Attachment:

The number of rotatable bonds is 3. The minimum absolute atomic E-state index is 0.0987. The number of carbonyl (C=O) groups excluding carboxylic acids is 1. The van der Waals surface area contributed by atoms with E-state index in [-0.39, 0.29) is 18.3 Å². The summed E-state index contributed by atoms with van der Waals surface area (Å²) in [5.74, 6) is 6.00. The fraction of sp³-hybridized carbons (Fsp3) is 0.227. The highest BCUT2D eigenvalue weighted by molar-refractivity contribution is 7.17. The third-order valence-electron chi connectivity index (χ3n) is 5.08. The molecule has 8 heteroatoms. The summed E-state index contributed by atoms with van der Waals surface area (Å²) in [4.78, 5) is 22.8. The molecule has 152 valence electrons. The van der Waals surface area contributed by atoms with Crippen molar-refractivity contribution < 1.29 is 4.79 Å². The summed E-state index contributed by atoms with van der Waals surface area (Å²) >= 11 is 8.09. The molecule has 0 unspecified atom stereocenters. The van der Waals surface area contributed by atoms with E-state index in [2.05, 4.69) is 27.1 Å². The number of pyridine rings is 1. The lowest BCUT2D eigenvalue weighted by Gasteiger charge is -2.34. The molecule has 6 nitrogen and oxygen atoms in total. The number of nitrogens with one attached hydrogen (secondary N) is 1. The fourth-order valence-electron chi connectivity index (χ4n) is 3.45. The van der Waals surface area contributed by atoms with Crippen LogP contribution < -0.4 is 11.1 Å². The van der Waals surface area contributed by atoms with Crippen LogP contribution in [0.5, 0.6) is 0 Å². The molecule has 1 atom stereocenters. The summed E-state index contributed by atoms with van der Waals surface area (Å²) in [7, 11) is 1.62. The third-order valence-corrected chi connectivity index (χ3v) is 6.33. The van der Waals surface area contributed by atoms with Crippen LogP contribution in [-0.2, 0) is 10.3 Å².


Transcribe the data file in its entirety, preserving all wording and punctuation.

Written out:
The number of rotatable bonds is 3. The minimum absolute atomic E-state index is 0.0987. The number of carbonyl (C=O) groups excluding carboxylic acids is 1. The van der Waals surface area contributed by atoms with E-state index in [-0.39, 0.29) is 18.3 Å². The summed E-state index contributed by atoms with van der Waals surface area (Å²) in [5.74, 6) is 6.00. The fraction of sp³-hybridized carbons (Fsp3) is 0.227. The highest BCUT2D eigenvalue weighted by molar-refractivity contribution is 7.17. The third-order valence-electron chi connectivity index (χ3n) is 5.08. The molecule has 8 heteroatoms. The summed E-state index contributed by atoms with van der Waals surface area (Å²) in [4.78, 5) is 22.8. The molecule has 152 valence electrons. The van der Waals surface area contributed by atoms with Crippen molar-refractivity contribution < 1.29 is 4.79 Å². The summed E-state index contributed by atoms with van der Waals surface area (Å²) >= 11 is 8.09. The molecule has 0 unspecified atom stereocenters. The van der Waals surface area contributed by atoms with E-state index in [2.05, 4.69) is 27.1 Å². The number of pyridine rings is 1. The lowest BCUT2D eigenvalue weighted by Gasteiger charge is -2.34. The molecule has 6 nitrogen and oxygen atoms in total. The number of nitrogens with one attached hydrogen (secondary N) is 1. The fourth-order valence-electron chi connectivity index (χ4n) is 3.45. The van der Waals surface area contributed by atoms with Crippen LogP contribution < -0.4 is 11.1 Å². The van der Waals surface area contributed by atoms with Crippen LogP contribution in [0.5, 0.6) is 0 Å². The molecule has 1 atom stereocenters. The summed E-state index contributed by atoms with van der Waals surface area (Å²) in [7, 11) is 1.62. The third-order valence-corrected chi connectivity index (χ3v) is 6.33. The van der Waals surface area contributed by atoms with Crippen LogP contribution in [-0.2, 0) is 10.3 Å².